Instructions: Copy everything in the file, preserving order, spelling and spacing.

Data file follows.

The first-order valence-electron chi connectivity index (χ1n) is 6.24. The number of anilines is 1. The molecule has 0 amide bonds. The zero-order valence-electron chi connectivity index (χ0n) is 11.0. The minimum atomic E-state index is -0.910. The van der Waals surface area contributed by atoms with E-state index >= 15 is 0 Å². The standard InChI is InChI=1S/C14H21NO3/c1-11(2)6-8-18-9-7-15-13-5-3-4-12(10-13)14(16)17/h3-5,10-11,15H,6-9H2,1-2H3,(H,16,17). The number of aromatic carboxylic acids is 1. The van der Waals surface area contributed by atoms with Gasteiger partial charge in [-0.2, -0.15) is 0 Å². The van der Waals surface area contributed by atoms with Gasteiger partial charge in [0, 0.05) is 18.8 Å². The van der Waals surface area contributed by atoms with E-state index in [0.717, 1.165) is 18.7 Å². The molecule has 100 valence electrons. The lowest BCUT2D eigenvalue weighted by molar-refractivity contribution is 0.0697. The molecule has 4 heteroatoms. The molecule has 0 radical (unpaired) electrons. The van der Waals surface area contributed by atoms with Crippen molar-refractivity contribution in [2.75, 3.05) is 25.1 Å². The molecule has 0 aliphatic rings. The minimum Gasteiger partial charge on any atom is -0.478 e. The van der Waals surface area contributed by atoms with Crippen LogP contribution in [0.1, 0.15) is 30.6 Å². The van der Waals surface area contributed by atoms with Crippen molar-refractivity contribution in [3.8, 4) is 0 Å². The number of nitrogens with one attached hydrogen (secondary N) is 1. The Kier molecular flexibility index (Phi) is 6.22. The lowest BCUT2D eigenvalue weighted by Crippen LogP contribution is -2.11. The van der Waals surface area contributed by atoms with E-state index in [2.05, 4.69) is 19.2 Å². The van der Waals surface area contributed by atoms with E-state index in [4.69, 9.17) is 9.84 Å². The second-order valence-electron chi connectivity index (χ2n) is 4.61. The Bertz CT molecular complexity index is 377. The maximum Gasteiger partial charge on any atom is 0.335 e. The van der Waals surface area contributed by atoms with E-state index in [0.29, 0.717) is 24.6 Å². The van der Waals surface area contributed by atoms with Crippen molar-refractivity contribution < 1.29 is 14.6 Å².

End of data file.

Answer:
The first-order valence-electron chi connectivity index (χ1n) is 6.24. The number of anilines is 1. The molecule has 0 amide bonds. The zero-order valence-electron chi connectivity index (χ0n) is 11.0. The minimum atomic E-state index is -0.910. The van der Waals surface area contributed by atoms with E-state index >= 15 is 0 Å². The standard InChI is InChI=1S/C14H21NO3/c1-11(2)6-8-18-9-7-15-13-5-3-4-12(10-13)14(16)17/h3-5,10-11,15H,6-9H2,1-2H3,(H,16,17). The number of aromatic carboxylic acids is 1. The van der Waals surface area contributed by atoms with Gasteiger partial charge in [-0.2, -0.15) is 0 Å². The van der Waals surface area contributed by atoms with Gasteiger partial charge in [0, 0.05) is 18.8 Å². The van der Waals surface area contributed by atoms with E-state index in [0.717, 1.165) is 18.7 Å². The molecule has 100 valence electrons. The lowest BCUT2D eigenvalue weighted by molar-refractivity contribution is 0.0697. The molecule has 4 heteroatoms. The molecule has 0 radical (unpaired) electrons. The van der Waals surface area contributed by atoms with Crippen molar-refractivity contribution in [2.75, 3.05) is 25.1 Å². The molecule has 0 aliphatic rings. The minimum Gasteiger partial charge on any atom is -0.478 e. The van der Waals surface area contributed by atoms with Crippen LogP contribution in [0.1, 0.15) is 30.6 Å². The van der Waals surface area contributed by atoms with Crippen molar-refractivity contribution in [3.8, 4) is 0 Å². The number of nitrogens with one attached hydrogen (secondary N) is 1. The Kier molecular flexibility index (Phi) is 6.22. The lowest BCUT2D eigenvalue weighted by Crippen LogP contribution is -2.11. The van der Waals surface area contributed by atoms with E-state index in [2.05, 4.69) is 19.2 Å². The van der Waals surface area contributed by atoms with E-state index in [4.69, 9.17) is 9.84 Å². The second-order valence-electron chi connectivity index (χ2n) is 4.61. The Bertz CT molecular complexity index is 377. The maximum Gasteiger partial charge on any atom is 0.335 e. The van der Waals surface area contributed by atoms with E-state index in [0.29, 0.717) is 24.6 Å². The van der Waals surface area contributed by atoms with Crippen molar-refractivity contribution < 1.29 is 14.6 Å².